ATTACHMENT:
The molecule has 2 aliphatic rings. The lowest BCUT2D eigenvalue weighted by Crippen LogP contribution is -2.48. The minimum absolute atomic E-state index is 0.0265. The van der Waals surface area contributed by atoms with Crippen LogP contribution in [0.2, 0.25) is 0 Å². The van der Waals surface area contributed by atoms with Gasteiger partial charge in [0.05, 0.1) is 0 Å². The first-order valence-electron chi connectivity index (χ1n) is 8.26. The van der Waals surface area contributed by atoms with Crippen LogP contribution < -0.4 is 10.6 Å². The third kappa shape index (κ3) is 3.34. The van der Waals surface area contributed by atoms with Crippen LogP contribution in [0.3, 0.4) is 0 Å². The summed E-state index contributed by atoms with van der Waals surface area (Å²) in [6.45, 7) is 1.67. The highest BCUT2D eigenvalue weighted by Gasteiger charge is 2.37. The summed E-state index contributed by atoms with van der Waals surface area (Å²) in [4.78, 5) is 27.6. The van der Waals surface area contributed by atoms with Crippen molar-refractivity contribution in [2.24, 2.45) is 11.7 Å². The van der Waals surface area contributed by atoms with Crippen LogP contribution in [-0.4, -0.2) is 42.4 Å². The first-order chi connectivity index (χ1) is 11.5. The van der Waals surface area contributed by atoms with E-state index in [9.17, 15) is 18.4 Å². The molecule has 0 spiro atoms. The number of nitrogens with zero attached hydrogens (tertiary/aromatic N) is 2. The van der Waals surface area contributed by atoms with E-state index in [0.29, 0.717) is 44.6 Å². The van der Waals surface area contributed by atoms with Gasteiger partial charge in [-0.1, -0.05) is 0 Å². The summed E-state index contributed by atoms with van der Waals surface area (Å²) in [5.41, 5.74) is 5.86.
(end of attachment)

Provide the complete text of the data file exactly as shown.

The molecule has 2 aliphatic rings. The lowest BCUT2D eigenvalue weighted by Crippen LogP contribution is -2.48. The minimum absolute atomic E-state index is 0.0265. The van der Waals surface area contributed by atoms with Crippen LogP contribution in [0.2, 0.25) is 0 Å². The van der Waals surface area contributed by atoms with Gasteiger partial charge in [0.05, 0.1) is 0 Å². The first-order valence-electron chi connectivity index (χ1n) is 8.26. The van der Waals surface area contributed by atoms with Crippen LogP contribution < -0.4 is 10.6 Å². The third kappa shape index (κ3) is 3.34. The van der Waals surface area contributed by atoms with Crippen LogP contribution in [0.3, 0.4) is 0 Å². The summed E-state index contributed by atoms with van der Waals surface area (Å²) in [6.45, 7) is 1.67. The highest BCUT2D eigenvalue weighted by Gasteiger charge is 2.37. The summed E-state index contributed by atoms with van der Waals surface area (Å²) in [4.78, 5) is 27.6. The van der Waals surface area contributed by atoms with Crippen molar-refractivity contribution in [2.24, 2.45) is 11.7 Å². The van der Waals surface area contributed by atoms with Crippen LogP contribution in [-0.4, -0.2) is 42.4 Å². The first-order chi connectivity index (χ1) is 11.5. The van der Waals surface area contributed by atoms with E-state index in [9.17, 15) is 18.4 Å². The molecule has 0 spiro atoms. The number of nitrogens with zero attached hydrogens (tertiary/aromatic N) is 2. The van der Waals surface area contributed by atoms with E-state index in [0.29, 0.717) is 44.6 Å². The van der Waals surface area contributed by atoms with Gasteiger partial charge in [-0.1, -0.05) is 0 Å². The summed E-state index contributed by atoms with van der Waals surface area (Å²) in [5.41, 5.74) is 5.86.